In December 2006, the month before President Bush announced the surge strategy for Iraq, 47 U.S. soldiers died in Anbar province, which many in Washington had written off as lost to al-Qaida. During 2008 thus far, the American death count in Anbar stands at 24 - including just two killed by hostile fire during the past two months. That is one measure of the dramatic turnaround in the war over the past 20 months - and explains why on Monday U.S. commanders could turn over control of what was once the heartland of the insurgency to the Iraqi army. Though there is, as ever, reason for concern about the future of the Sunni province, this is a significant success.
Anbar was where al-Qaida located its attempt to turn Iraq into what it called the center of its war against the United States. By 2004 it ruled the cities of Fallujah and Ramadi; by 2006 it had declared an Islamic emirate in the region. Two years ago this month, The Post reported that a Marine assessment had concluded that the situation in Anbar was dire and that the province was lost politically. The turnaround since then has been a crushing blow for al-Qaida - one that is not lessened, in its impact on the Arab Middle East, by the fact that the terrorist group did not begin operations in Anbar until after the U.S. invasion.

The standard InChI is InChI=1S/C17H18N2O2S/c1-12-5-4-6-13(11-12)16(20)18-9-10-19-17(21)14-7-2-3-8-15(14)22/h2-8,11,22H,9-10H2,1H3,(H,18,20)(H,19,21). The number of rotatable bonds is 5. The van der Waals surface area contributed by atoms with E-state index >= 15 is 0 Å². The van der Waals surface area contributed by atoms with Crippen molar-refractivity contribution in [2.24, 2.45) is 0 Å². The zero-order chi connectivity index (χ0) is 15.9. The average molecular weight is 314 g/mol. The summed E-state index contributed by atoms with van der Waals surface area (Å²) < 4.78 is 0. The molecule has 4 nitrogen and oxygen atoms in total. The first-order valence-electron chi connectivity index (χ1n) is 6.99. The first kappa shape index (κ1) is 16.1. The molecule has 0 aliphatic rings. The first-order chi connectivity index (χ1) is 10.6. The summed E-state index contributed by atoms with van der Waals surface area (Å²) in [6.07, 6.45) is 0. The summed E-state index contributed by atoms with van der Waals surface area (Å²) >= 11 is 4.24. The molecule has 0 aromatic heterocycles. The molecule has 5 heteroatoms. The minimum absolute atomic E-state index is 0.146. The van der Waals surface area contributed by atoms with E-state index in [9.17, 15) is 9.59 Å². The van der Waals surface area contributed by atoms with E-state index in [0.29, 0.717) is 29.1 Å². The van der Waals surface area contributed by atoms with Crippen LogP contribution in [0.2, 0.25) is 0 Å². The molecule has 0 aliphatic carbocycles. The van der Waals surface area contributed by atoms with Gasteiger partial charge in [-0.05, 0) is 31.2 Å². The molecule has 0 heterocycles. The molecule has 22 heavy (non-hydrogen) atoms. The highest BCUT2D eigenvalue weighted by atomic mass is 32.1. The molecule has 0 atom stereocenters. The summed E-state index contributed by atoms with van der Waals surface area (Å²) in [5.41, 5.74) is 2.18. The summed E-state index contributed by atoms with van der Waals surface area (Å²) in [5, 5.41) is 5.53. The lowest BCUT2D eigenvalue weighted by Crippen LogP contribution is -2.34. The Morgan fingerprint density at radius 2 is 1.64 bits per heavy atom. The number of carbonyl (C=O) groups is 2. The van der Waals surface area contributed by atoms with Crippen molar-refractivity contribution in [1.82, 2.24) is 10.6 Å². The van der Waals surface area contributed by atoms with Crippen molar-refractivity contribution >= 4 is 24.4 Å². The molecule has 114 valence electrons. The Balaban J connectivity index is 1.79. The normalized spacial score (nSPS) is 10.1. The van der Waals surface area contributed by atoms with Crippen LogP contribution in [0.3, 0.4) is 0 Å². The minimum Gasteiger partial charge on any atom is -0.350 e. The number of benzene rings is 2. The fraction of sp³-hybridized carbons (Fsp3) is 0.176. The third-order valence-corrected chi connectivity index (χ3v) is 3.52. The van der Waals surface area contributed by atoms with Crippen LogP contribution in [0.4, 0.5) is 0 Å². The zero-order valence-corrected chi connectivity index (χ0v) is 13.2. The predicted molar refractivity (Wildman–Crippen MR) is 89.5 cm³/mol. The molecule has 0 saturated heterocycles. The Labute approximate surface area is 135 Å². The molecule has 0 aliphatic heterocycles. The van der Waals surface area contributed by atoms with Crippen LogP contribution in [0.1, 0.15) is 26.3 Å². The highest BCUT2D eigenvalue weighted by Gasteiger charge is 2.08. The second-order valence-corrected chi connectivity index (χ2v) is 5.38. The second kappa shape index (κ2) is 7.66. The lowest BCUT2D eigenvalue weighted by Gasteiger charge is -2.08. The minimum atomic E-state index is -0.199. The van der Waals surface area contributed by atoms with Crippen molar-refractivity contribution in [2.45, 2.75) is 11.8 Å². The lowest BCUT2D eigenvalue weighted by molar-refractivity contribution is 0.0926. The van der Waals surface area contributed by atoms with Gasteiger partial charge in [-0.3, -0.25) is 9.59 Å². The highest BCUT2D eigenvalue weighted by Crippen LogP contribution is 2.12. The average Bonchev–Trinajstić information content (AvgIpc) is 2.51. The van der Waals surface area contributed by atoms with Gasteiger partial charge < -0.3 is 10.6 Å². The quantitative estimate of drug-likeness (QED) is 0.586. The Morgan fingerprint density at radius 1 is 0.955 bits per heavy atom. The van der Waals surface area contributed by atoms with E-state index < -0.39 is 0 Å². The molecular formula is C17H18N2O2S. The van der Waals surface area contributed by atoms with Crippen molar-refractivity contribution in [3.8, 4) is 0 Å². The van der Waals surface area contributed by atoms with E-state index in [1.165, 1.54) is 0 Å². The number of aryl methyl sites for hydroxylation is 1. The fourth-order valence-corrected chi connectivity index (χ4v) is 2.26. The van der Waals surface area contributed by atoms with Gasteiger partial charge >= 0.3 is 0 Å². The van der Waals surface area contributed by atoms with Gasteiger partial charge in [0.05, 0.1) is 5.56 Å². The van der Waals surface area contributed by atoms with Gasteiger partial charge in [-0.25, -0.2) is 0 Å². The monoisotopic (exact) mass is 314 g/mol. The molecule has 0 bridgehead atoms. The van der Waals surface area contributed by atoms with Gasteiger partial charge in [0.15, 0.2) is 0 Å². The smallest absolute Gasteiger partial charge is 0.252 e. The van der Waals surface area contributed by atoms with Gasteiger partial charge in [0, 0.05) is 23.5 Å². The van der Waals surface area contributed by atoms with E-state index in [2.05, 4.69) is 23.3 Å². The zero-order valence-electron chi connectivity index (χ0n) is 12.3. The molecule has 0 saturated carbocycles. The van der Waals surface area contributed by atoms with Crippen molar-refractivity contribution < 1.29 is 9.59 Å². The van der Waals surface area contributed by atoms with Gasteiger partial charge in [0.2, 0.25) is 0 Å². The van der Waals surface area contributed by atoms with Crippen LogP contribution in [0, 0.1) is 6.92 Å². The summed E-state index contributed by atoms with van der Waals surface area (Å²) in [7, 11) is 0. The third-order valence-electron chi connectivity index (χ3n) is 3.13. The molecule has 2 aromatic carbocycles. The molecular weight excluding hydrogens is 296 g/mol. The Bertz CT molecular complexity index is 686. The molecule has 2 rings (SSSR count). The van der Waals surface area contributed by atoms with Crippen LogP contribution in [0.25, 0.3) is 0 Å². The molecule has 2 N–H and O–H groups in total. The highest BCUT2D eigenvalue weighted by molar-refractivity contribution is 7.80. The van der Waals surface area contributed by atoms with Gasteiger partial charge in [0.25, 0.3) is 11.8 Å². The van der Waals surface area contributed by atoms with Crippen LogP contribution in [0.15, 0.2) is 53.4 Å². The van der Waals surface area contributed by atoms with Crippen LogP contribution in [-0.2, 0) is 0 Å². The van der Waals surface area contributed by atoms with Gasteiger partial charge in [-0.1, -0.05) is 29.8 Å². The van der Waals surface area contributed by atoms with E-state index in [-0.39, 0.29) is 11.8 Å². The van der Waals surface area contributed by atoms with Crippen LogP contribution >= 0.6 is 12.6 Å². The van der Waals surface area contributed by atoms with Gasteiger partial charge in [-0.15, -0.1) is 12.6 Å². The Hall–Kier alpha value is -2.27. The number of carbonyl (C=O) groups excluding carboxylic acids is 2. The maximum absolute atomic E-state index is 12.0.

A standard talking point for those who opposed the surge - including Democrats Barack Obama and Joseph R. Biden Jr. - is that success in Anbar resulted in large part from the turning of Sunni tribes against al-Qaida, beginning before the surge. While that is true, the American casualty figures from late 2006 show that the conflict was far from won before 4,000 additional Marines were dispatched to the region in 2007. Bushs decision to send them, in opposition to the counsel of most of Congress and some in his own administration, will stand as one of the best and most courageous acts of his presidency.
- Washington Post
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